As the world I live in is project and operational management, I get a kick out of heist films. The heist = a project - and the plan for the heist, accounting for everything that can occur and keeping your stakeholders managed sure feels familiar. The opposite side is operations, which are interrupted by the interference of the heist. And - man, as I am wont to say - people are terrible in a crisis.
One detail I like about the film is that no one is working in synch on the MTA or government side. From the mayor dithering and worrying about votes to the internal disagreement in the subway tracking office where Matthau is trying to keep things in hand. I assure you, there's almost always someone in a crisis who is more bent out of shape that they can't do their usual job than aware of the actual unfolding situation than makes rational sense.
The movie was released in '74, so the occupants of the jobs likely have been sitting in that office since the late 1950's. There's a casual racism and sexism pervading the scene and characters, and the film does comment on it - albeit not in the way we're used to in 2020. Brace yourself for some stereotypes (especially among the hostages) and among the main cast. It's a movie about an imperfect world that has to suddenly deal with the unknown.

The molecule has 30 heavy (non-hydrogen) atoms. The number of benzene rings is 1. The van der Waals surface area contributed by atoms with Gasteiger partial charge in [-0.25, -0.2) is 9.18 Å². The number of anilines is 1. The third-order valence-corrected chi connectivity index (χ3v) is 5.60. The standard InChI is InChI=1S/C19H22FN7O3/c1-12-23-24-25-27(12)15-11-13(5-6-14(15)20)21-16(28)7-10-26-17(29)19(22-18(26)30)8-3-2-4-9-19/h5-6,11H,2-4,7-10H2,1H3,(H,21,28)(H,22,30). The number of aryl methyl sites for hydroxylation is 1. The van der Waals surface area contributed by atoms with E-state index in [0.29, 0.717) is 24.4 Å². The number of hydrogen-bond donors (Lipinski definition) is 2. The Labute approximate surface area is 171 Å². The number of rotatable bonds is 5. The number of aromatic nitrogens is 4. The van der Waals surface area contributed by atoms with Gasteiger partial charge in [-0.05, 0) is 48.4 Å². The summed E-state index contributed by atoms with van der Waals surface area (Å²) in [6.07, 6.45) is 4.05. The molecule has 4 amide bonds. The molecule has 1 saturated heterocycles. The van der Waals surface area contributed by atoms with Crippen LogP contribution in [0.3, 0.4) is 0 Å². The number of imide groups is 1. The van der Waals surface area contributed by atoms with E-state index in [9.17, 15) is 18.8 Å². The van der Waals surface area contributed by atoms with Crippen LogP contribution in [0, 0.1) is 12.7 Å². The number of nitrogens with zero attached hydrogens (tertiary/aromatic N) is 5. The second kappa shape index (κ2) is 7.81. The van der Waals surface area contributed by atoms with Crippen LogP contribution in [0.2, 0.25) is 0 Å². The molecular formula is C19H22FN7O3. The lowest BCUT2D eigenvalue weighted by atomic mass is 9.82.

It's a tight film - the run time almost occurs in about half of real-time. We don't worry too much about the home lives of the characters, and we don't even really know the motivations or what led up to the heist. But what we do get is a wild mix of talent in the film which makes it work. Walter Matthau, Robert Shaw, Jerry Stiller, Martin Balsam, Hector Elizondo, Doris Roberts, Julius Harris, Kenneth McMillan, and a bunch of other faces you'll recognize (I finally identified Robert Weil as also appearing in Hudsucker Proxy after it's bugged me every time I've watched this movie previously).